Friday, 21 January 2011

Will Money Dashboard change the way people save in the UK?

This week saw the launch of a new UK based personal finance (PF) site. Money Dashboard moves squarely in to the territory, not quite conquered by Wesabe and definitely vacated by Kublax after its demise in early 2010.

Operating in the same way and utilising the same backend technology as the hugely successful US PF solution,, Money Dashboard's CEO, Gavin Littlejohn is hoping that providing customers with the ability to aggregate their current, savings, credit card, loan and other accounts into one place, and displaying it through an easy to understand online dashboard, will allow them to analyse their financial health holistically and make the appropriate investment decisions for themselves. “Here in the UK, there is very little access to financial advice. Most people don’t know their bank managers, and few people have access to a financial adviser,” says Littlejohn. has been quick to point out some of the potential security risks of the site, but as a read only environment, the risk of fraud is minimal. In fact went on to state 'In five or ten years, this could be so common that all today's security whines and gripes look like childish folly'. They then make the bold claim that this could be a glimpse of the future of UK banking. Certainly account aggregation services recently launched by First Direct and Egg suggest that there are some very real concerns about the impact of online PF sites. If the US and Canada based's 4m customers are anything to go by the concerns would appear valid.

Money Dashboard is in an interesting space. Solutions similar to the service have either come and gone, or not quite taken off yet in the UK, however with solid angel investment backing totalling $3m, there is plenty of scope to have a good pitch at success. When it comes down to it though, success could all rest on Mint's future global expansion plans. If those plans are imminent and the UK is a target, Money Dashboard could struggle.

Friday, 14 January 2011

How financial services brands are using Quora

Something happened over Christmas. A hitherto quiet little start-up social network, that had gained a little traction in H2 2010, suddenly exploded into life. In the first week of 2011 every second tweet and all the headline technology articles seemed to be about Quora.

So what is Quora? It's slightly more complex than your average social network, but has been described as a combination of Twitter, Linked In Answers and Yahoo Answers. You can find out a little more here or here. Essentially the promise is, that it will build communities around core specialities, meaning that if you are looking for an opinion or just a straightforward answer to a question - about anything - those questions can be addressed by 'experts' as opposed to an amorphous mass with a passing interest in the subject. So far, so good.

However, as Vikki Chowney pointed out this week the low volume of users and sheer volume of content that is being posted is leaving an awful lot unanswered, or alternatively there can be a similar echo chamber feel that can sometimes come from spending too much time on Twitter, and as a result the service maybe just requires a watching brief at present.

Interestingly though where brands are engaging in this new network the content is becoming very rich and there are a couple of financial services brands that have thrown themselves in to it. Bank Simple has really embraced it with open arms, with a strong presence and engagement in some tough and complex questions around its place in the market and its offering. Similarly has engaged with the site tackling challenging questions head on.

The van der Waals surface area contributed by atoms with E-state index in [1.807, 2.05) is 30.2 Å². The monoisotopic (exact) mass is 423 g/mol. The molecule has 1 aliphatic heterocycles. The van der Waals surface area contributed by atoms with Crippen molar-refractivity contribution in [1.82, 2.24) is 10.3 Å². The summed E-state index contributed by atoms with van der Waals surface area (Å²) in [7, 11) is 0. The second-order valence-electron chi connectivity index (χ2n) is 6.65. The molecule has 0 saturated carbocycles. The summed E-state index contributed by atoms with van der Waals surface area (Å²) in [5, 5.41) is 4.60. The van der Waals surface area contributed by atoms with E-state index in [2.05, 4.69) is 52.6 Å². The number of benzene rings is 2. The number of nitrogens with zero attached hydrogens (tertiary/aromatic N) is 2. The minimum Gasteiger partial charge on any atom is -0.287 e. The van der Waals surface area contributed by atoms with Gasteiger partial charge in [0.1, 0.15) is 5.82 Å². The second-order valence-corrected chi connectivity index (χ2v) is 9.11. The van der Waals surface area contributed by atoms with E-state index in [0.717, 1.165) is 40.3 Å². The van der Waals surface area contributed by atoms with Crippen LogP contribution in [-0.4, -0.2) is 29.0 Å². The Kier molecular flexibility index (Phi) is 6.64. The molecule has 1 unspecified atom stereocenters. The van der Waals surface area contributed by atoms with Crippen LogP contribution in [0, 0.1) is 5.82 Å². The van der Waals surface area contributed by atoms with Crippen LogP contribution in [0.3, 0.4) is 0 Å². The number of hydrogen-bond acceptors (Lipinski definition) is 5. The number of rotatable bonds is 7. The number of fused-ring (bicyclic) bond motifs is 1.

Both of these engagements hint at the possibilities of effectively tackling extremely challenging customer issues online in a way that possibly couldn't in some other online forums. The site therefore holds a new potential for more direct online reputation management.

Quora is undoubtedly more transparent than the vast majority of social sites and therefore arguably, quality and consideration of answers is higher than some of the throw away comments that can occur in other online destinations. Whether it's successful or not is the million (actually, probably billion) dollar question, but it certainly seems one of the strongest new social network contenders for some time.

Friday, 7 January 2011

The gamification of Financial Services

In recent months financial services brands have increasingly been turning to gaming experiences as a way of engaging their audiences with fun online brand experiences.

Last October Barclays launched 56 Sage Street a role playing game aimed at educating users about how to make and then safeguard money through hard work and the avoidance of scamming.

Similarly in the US, Bank of America developed the Morris Code specifically aimed at educating college students around managing their finances. Largely video-based it aims to deliver the content in a fun and engaging way and interestingly buries the Bank of America brand as far away as it possibly can.

This week a US start up Payoff launched their personal financial planning service as a game experience. Picking up on some of the features of Facebook and Foursquare, it allows users to set financial goals such as paying off a loan, which in turn can earn them badges which can then be turned into real cash rewards. It has effectively taken some of the classic features of Social Networking and activated them in real terms.

The increase in the use of gaming as well as video as a marketing platform really is a mirror to what consumers actually spend their time doing on the net and how they most enjoy consuming content. Good marketing has always relied on providing an extension of an experience that makes the audience feel good, which is why we should expect to see a lot more gaming-type approaches throughout 2011.